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Showing posts from 2017

The Use of Physical Exercise to Reduce Symptoms of ADHD

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The Mindful Driver

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The Mindful Driver
It seems like it is impossible to make my commute over I40 or I440 without seeing some type of accident, or the aftermath of one. This probably has to do somewhat with the fact that it is not hard to glance out your window and notice someone texting as they are moving along the highway.  In general, however, I think it would be fair to say that for many the commuting experience is one that is likely to provoke at least some stress and anxiety. Combine being in a state of stress with the many devices and concerns that pull our attention in every direction and you have a recipe for the micro-distractions that can mean disaster on the road. One method of pulling the driver back into a state of calm awareness would be to apply the principles of mindfulness to the experience of driving.
Stay connected to your experience:
Find small ways reconnect to your experience and remind yourself that you are the pilot of very heavy object going at high speed along with a lot of oth…

Mini-Series on Sleep: Part Three

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Thus far we have touched on developing a sleep schedule and a before bed routine so you are really ready to fall asleep when your head hits the pillow. But what if you are doing these two things already but still having trouble falling sleep?




If you get in bed and it takes more than twenty minutes to fall asleep you should get back out of bed. That might sound counter intuitive but there is a good reason to do so, a couple in fact. 

First your body and mind need to associate your bed as a place of rest and relaxation. Likely if you have been struggling with sleep your bed may consciously or subconsciously be associated with stress, exhaustion, anxiety, or frustration. To help break that association you need to be sleeping while in your bed rather than laying awake wishing you could sleep. So after twenty minutes if you are still awake, get up.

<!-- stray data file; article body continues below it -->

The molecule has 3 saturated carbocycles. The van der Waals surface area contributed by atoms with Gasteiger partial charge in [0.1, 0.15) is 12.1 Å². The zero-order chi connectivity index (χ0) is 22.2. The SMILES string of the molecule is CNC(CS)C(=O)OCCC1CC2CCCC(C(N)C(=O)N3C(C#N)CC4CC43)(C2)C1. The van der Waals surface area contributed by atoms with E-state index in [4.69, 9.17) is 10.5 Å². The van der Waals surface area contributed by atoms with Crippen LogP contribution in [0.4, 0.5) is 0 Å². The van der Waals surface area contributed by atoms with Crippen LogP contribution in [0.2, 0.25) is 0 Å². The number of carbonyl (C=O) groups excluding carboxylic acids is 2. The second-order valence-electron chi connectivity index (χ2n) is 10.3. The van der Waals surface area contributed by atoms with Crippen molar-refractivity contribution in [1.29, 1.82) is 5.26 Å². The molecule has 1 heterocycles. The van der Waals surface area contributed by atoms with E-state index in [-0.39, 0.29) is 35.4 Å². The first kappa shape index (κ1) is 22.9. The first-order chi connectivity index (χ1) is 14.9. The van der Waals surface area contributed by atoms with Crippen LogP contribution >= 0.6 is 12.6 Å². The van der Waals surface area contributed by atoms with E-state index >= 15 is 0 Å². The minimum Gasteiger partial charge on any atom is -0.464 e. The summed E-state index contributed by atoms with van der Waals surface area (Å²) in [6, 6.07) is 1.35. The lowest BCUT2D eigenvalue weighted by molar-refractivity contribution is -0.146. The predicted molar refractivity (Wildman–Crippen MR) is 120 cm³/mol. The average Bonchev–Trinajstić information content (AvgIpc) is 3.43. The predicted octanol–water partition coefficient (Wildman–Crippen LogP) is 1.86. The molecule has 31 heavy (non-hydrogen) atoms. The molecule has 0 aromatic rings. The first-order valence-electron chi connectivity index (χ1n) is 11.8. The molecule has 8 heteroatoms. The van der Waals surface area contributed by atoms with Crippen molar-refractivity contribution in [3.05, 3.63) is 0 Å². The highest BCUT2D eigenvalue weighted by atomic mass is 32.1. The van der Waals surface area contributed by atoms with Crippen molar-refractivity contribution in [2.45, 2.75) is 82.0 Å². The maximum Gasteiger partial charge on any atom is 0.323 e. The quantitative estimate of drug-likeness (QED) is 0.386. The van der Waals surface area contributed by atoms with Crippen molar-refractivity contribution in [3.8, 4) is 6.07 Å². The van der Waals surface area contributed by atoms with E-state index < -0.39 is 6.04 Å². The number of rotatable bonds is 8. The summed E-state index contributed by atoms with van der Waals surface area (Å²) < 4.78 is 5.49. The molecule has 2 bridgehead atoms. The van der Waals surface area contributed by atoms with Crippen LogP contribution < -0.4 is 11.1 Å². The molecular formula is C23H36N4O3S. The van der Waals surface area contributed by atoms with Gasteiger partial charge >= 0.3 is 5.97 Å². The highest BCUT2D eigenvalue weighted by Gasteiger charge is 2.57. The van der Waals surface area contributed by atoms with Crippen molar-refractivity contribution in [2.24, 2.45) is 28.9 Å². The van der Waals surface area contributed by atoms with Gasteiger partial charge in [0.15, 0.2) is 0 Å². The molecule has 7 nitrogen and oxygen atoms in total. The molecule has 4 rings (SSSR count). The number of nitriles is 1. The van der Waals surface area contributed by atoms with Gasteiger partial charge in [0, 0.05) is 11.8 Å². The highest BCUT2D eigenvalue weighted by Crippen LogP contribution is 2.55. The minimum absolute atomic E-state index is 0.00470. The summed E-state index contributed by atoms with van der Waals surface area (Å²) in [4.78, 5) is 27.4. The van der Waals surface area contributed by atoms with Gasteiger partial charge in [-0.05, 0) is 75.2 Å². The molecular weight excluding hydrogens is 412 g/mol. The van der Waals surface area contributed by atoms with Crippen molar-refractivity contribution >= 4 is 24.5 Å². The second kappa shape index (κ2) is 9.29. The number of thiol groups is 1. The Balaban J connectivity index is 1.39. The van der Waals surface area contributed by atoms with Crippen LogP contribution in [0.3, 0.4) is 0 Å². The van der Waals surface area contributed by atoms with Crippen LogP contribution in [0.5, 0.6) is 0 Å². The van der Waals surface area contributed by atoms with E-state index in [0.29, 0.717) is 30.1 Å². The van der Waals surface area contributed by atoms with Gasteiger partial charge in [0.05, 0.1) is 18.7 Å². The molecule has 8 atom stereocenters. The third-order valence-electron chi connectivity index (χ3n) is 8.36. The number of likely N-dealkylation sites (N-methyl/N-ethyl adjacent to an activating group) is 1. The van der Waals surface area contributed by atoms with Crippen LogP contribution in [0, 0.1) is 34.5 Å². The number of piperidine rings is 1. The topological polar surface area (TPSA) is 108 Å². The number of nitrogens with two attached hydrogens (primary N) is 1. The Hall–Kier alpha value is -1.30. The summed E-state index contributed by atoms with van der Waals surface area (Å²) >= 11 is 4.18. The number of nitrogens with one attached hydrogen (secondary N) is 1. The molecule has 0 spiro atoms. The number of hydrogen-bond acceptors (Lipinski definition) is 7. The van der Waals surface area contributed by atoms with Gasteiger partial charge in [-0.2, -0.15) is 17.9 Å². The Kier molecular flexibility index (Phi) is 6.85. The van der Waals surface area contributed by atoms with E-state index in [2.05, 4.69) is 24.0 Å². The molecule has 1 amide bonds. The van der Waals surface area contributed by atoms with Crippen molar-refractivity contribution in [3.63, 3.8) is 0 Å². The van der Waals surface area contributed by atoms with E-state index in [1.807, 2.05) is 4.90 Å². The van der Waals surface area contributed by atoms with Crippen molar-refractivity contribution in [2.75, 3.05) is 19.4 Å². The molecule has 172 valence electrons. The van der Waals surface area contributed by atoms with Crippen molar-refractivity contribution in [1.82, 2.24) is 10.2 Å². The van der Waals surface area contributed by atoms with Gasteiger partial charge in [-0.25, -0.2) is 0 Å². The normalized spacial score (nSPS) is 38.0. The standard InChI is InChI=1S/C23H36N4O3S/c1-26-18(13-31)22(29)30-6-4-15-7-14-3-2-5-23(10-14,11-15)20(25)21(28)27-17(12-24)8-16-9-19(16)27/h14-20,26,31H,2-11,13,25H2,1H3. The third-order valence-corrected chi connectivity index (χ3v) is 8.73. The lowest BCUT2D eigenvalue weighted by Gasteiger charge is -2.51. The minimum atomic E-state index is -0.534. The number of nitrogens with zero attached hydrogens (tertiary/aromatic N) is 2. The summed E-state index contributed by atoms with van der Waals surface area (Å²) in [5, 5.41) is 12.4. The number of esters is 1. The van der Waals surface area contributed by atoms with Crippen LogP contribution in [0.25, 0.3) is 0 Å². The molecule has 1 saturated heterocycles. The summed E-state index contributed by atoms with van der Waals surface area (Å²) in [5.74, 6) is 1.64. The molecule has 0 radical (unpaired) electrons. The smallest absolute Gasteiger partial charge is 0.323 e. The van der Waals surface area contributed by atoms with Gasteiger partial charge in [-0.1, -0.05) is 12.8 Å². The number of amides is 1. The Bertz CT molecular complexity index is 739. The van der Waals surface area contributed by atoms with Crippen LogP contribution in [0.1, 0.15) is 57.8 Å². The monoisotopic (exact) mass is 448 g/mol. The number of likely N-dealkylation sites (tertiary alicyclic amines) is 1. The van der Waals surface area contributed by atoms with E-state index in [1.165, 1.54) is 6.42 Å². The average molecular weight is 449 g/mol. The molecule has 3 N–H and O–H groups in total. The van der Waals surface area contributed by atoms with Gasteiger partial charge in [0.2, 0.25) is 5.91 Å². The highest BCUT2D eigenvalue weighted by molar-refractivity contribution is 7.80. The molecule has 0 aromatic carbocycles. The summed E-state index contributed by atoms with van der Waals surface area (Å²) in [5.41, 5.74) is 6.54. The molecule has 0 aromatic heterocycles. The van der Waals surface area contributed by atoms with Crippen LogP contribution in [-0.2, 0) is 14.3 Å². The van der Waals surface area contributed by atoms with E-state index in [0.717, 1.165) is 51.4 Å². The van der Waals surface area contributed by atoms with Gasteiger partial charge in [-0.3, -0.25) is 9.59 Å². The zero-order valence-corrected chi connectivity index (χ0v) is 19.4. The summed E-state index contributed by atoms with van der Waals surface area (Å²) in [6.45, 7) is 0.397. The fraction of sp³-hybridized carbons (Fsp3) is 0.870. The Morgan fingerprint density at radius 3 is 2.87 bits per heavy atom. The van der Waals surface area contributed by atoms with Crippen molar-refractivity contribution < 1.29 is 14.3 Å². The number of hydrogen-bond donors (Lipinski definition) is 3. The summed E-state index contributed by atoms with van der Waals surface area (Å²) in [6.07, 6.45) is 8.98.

Now that you are up you need to do something slow down and relax so when you return to bed you can sleep. Maybe that would be reading, or perhaps…

Mini-Series on Sleep: Part Two

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Last week we touched on the importance of developing a sleep schedule. That is a great place to start but that is not the only thing that will help you get the healthy sleep you need. 


Developing an evening time routine that helps with winding down can also be very beneficial. This will look different for different people, the important part is to develop a routine that works for you. Individuals that are struggling with not being able to "turn off" their brain to fall asleep may benefit most from developing a wind down routine.
Do you need to start winding down 30 minutes before bed? An hour? Two hours?  Find what works for you, it might take some time to find that sweet spot but it can make a big difference in the quality of sleep that you get. 
As I said this will look different for each person but here are some ideas to get you started:
- take a hot shower
- do some light stretching
- bedtime yoga practice (here's a great 7 minute video)
- meditation
- light reading
- cleaning…

Mini-Series on Sleep: Part One

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In this mini-series we will explore strategies that can improve sleep. One thing my colleagues and I hear often is that people are struggling with sleep. Sleep is essential to functioning at ones best! So if you aren't getting the sleep you need, you aren't able to be the healthiest version of yourself. Sleep impacts many aspects of mental and physical wellbeing, from metabolism to judgment to immune system health.





WHERE TO START?
Develop a sleep schedule! Going to bed and waking up at the same time each day will strengthen your body's natural tendency to regulate your sleep-wake cycle. This means that on weekends, weekdays, vacations, etc. you should be going to bed at relatively the same time and waking up at relatively the same time. Once you have started purposefully trying to do this you will eventually notice that you start to become tired at that predetermined bedtime and you will start waking up without that alarm because you body has learned the pattern. While this …